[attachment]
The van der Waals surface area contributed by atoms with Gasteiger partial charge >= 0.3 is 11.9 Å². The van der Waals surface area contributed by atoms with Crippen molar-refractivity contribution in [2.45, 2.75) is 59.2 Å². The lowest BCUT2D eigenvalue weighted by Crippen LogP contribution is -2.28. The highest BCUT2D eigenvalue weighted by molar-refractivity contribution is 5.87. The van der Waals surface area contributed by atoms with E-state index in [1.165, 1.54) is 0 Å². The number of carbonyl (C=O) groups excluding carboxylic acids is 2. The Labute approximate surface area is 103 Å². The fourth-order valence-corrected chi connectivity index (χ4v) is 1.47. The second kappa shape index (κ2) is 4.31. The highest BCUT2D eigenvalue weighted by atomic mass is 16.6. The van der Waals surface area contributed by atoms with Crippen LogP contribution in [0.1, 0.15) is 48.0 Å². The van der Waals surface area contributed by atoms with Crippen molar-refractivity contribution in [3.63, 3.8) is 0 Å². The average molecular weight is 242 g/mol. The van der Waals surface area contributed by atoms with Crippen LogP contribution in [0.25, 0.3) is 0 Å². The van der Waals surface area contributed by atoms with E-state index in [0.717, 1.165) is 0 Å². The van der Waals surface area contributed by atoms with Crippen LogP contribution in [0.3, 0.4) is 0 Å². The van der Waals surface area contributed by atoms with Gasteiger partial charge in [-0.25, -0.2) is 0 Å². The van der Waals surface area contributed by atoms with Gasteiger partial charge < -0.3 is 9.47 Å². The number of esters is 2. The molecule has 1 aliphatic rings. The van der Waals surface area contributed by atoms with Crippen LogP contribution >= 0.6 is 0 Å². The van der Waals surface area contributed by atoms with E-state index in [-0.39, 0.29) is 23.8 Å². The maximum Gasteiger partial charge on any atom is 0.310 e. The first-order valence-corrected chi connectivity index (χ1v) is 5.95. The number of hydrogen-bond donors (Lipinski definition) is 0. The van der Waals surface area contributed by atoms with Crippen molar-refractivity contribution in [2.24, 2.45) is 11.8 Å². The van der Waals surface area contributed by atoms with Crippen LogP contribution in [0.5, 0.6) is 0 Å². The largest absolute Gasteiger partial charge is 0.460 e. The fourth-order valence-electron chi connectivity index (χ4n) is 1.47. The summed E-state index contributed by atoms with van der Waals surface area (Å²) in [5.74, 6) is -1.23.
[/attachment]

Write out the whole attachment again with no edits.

The van der Waals surface area contributed by atoms with Gasteiger partial charge >= 0.3 is 11.9 Å². The van der Waals surface area contributed by atoms with Crippen molar-refractivity contribution in [2.45, 2.75) is 59.2 Å². The lowest BCUT2D eigenvalue weighted by Crippen LogP contribution is -2.28. The highest BCUT2D eigenvalue weighted by molar-refractivity contribution is 5.87. The van der Waals surface area contributed by atoms with E-state index in [1.165, 1.54) is 0 Å². The number of carbonyl (C=O) groups excluding carboxylic acids is 2. The Labute approximate surface area is 103 Å². The fourth-order valence-corrected chi connectivity index (χ4v) is 1.47. The second kappa shape index (κ2) is 4.31. The highest BCUT2D eigenvalue weighted by atomic mass is 16.6. The van der Waals surface area contributed by atoms with Crippen LogP contribution in [0.1, 0.15) is 48.0 Å². The van der Waals surface area contributed by atoms with Crippen molar-refractivity contribution in [3.63, 3.8) is 0 Å². The average molecular weight is 242 g/mol. The van der Waals surface area contributed by atoms with Crippen LogP contribution in [0.25, 0.3) is 0 Å². The van der Waals surface area contributed by atoms with E-state index in [0.717, 1.165) is 0 Å². The van der Waals surface area contributed by atoms with Crippen LogP contribution in [0.3, 0.4) is 0 Å². The van der Waals surface area contributed by atoms with Gasteiger partial charge in [-0.25, -0.2) is 0 Å². The van der Waals surface area contributed by atoms with Gasteiger partial charge < -0.3 is 9.47 Å². The number of esters is 2. The molecule has 1 aliphatic rings. The van der Waals surface area contributed by atoms with Crippen LogP contribution >= 0.6 is 0 Å². The van der Waals surface area contributed by atoms with E-state index in [-0.39, 0.29) is 23.8 Å². The maximum Gasteiger partial charge on any atom is 0.310 e. The first-order valence-corrected chi connectivity index (χ1v) is 5.95. The number of hydrogen-bond donors (Lipinski definition) is 0. The van der Waals surface area contributed by atoms with Crippen molar-refractivity contribution in [2.24, 2.45) is 11.8 Å². The van der Waals surface area contributed by atoms with Crippen LogP contribution in [0.5, 0.6) is 0 Å². The largest absolute Gasteiger partial charge is 0.460 e. The fourth-order valence-electron chi connectivity index (χ4n) is 1.47. The summed E-state index contributed by atoms with van der Waals surface area (Å²) in [5.74, 6) is -1.23.